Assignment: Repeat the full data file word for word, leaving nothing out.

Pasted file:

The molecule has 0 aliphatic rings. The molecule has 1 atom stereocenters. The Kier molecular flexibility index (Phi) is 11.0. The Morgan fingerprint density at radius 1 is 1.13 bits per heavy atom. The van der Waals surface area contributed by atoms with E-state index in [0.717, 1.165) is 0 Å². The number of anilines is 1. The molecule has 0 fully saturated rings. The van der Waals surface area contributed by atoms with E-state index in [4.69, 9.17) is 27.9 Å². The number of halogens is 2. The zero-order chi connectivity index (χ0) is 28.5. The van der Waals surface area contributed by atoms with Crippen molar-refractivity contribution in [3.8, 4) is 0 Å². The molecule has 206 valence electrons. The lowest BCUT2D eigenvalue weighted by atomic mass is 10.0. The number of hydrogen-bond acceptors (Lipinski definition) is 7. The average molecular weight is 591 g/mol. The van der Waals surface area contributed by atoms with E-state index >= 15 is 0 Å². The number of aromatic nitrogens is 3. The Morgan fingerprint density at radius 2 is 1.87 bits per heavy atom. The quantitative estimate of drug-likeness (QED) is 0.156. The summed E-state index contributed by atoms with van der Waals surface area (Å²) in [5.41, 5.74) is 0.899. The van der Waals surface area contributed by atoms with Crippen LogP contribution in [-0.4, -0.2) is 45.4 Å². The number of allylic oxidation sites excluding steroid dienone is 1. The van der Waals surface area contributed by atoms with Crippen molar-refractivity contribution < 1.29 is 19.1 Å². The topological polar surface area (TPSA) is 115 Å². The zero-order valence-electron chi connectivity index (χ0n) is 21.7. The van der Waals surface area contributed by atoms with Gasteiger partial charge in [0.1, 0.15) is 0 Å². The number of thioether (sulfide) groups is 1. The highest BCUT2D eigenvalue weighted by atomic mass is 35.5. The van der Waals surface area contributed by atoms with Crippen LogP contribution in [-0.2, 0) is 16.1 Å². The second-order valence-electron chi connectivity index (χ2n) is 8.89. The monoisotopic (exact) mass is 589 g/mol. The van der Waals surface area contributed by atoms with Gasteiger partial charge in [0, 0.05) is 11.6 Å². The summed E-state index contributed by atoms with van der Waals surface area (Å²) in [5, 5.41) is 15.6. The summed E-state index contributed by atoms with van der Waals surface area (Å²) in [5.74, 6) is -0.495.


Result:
The molecule has 0 aliphatic rings. The molecule has 1 atom stereocenters. The Kier molecular flexibility index (Phi) is 11.0. The Morgan fingerprint density at radius 1 is 1.13 bits per heavy atom. The van der Waals surface area contributed by atoms with E-state index in [0.717, 1.165) is 0 Å². The number of anilines is 1. The molecule has 0 fully saturated rings. The van der Waals surface area contributed by atoms with E-state index in [4.69, 9.17) is 27.9 Å². The number of halogens is 2. The zero-order chi connectivity index (χ0) is 28.5. The van der Waals surface area contributed by atoms with Crippen molar-refractivity contribution in [3.8, 4) is 0 Å². The molecule has 206 valence electrons. The lowest BCUT2D eigenvalue weighted by atomic mass is 10.0. The number of hydrogen-bond acceptors (Lipinski definition) is 7. The average molecular weight is 591 g/mol. The van der Waals surface area contributed by atoms with E-state index >= 15 is 0 Å². The number of aromatic nitrogens is 3. The Morgan fingerprint density at radius 2 is 1.87 bits per heavy atom. The quantitative estimate of drug-likeness (QED) is 0.156. The summed E-state index contributed by atoms with van der Waals surface area (Å²) in [5.41, 5.74) is 0.899. The van der Waals surface area contributed by atoms with Crippen LogP contribution in [-0.4, -0.2) is 45.4 Å². The number of allylic oxidation sites excluding steroid dienone is 1. The van der Waals surface area contributed by atoms with Crippen molar-refractivity contribution < 1.29 is 19.1 Å². The topological polar surface area (TPSA) is 115 Å². The zero-order valence-electron chi connectivity index (χ0n) is 21.7. The van der Waals surface area contributed by atoms with Gasteiger partial charge in [0.1, 0.15) is 0 Å². The number of thioether (sulfide) groups is 1. The highest BCUT2D eigenvalue weighted by atomic mass is 35.5. The van der Waals surface area contributed by atoms with Crippen LogP contribution in [-0.2, 0) is 16.1 Å². The second-order valence-electron chi connectivity index (χ2n) is 8.89. The monoisotopic (exact) mass is 589 g/mol. The van der Waals surface area contributed by atoms with Gasteiger partial charge in [0, 0.05) is 11.6 Å². The summed E-state index contributed by atoms with van der Waals surface area (Å²) in [5, 5.41) is 15.6. The summed E-state index contributed by atoms with van der Waals surface area (Å²) in [5.74, 6) is -0.495.